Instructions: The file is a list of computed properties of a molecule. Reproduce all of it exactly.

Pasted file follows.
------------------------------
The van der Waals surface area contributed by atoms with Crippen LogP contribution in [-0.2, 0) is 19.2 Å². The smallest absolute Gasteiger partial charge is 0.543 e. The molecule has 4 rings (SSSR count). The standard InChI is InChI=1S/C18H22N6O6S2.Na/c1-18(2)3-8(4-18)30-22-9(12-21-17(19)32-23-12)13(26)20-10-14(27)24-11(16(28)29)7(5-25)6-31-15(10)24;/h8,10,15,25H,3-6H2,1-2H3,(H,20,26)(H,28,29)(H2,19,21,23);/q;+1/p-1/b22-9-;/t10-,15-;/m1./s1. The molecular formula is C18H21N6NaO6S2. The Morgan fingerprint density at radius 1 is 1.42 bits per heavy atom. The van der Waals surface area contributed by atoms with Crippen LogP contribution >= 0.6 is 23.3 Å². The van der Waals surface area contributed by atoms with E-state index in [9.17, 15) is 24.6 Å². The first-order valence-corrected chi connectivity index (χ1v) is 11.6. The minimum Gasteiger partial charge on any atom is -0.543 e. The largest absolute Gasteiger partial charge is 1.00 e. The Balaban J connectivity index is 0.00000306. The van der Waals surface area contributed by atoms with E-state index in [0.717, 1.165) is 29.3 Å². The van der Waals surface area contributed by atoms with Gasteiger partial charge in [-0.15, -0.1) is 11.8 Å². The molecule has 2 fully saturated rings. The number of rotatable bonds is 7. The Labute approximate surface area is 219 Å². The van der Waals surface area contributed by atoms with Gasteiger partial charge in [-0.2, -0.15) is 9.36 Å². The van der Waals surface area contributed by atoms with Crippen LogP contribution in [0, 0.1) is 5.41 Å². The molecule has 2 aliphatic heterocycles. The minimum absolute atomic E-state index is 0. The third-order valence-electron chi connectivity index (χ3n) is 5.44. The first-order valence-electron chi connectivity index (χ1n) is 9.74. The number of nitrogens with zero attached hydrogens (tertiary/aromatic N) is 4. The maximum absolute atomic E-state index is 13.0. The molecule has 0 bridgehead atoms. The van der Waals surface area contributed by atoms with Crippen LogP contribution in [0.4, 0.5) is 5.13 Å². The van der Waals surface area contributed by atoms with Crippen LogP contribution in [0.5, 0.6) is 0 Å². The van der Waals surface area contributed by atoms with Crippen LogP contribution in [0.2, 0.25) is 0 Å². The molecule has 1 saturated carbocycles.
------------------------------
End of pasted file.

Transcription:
The van der Waals surface area contributed by atoms with Crippen LogP contribution in [-0.2, 0) is 19.2 Å². The smallest absolute Gasteiger partial charge is 0.543 e. The molecule has 4 rings (SSSR count). The standard InChI is InChI=1S/C18H22N6O6S2.Na/c1-18(2)3-8(4-18)30-22-9(12-21-17(19)32-23-12)13(26)20-10-14(27)24-11(16(28)29)7(5-25)6-31-15(10)24;/h8,10,15,25H,3-6H2,1-2H3,(H,20,26)(H,28,29)(H2,19,21,23);/q;+1/p-1/b22-9-;/t10-,15-;/m1./s1. The molecular formula is C18H21N6NaO6S2. The Morgan fingerprint density at radius 1 is 1.42 bits per heavy atom. The van der Waals surface area contributed by atoms with Crippen LogP contribution >= 0.6 is 23.3 Å². The van der Waals surface area contributed by atoms with E-state index in [9.17, 15) is 24.6 Å². The first-order valence-corrected chi connectivity index (χ1v) is 11.6. The minimum Gasteiger partial charge on any atom is -0.543 e. The largest absolute Gasteiger partial charge is 1.00 e. The Balaban J connectivity index is 0.00000306. The van der Waals surface area contributed by atoms with E-state index in [0.717, 1.165) is 29.3 Å². The van der Waals surface area contributed by atoms with Gasteiger partial charge in [-0.15, -0.1) is 11.8 Å². The molecule has 2 fully saturated rings. The number of rotatable bonds is 7. The Labute approximate surface area is 219 Å². The van der Waals surface area contributed by atoms with Gasteiger partial charge in [-0.2, -0.15) is 9.36 Å². The van der Waals surface area contributed by atoms with Crippen LogP contribution in [0, 0.1) is 5.41 Å². The molecule has 2 aliphatic heterocycles. The minimum absolute atomic E-state index is 0. The third-order valence-electron chi connectivity index (χ3n) is 5.44. The first-order valence-electron chi connectivity index (χ1n) is 9.74. The number of nitrogens with zero attached hydrogens (tertiary/aromatic N) is 4. The maximum absolute atomic E-state index is 13.0. The molecule has 0 bridgehead atoms. The van der Waals surface area contributed by atoms with Crippen LogP contribution in [0.4, 0.5) is 5.13 Å². The van der Waals surface area contributed by atoms with Crippen LogP contribution in [0.5, 0.6) is 0 Å². The van der Waals surface area contributed by atoms with Crippen LogP contribution in [0.2, 0.25) is 0 Å². The molecule has 1 saturated carbocycles.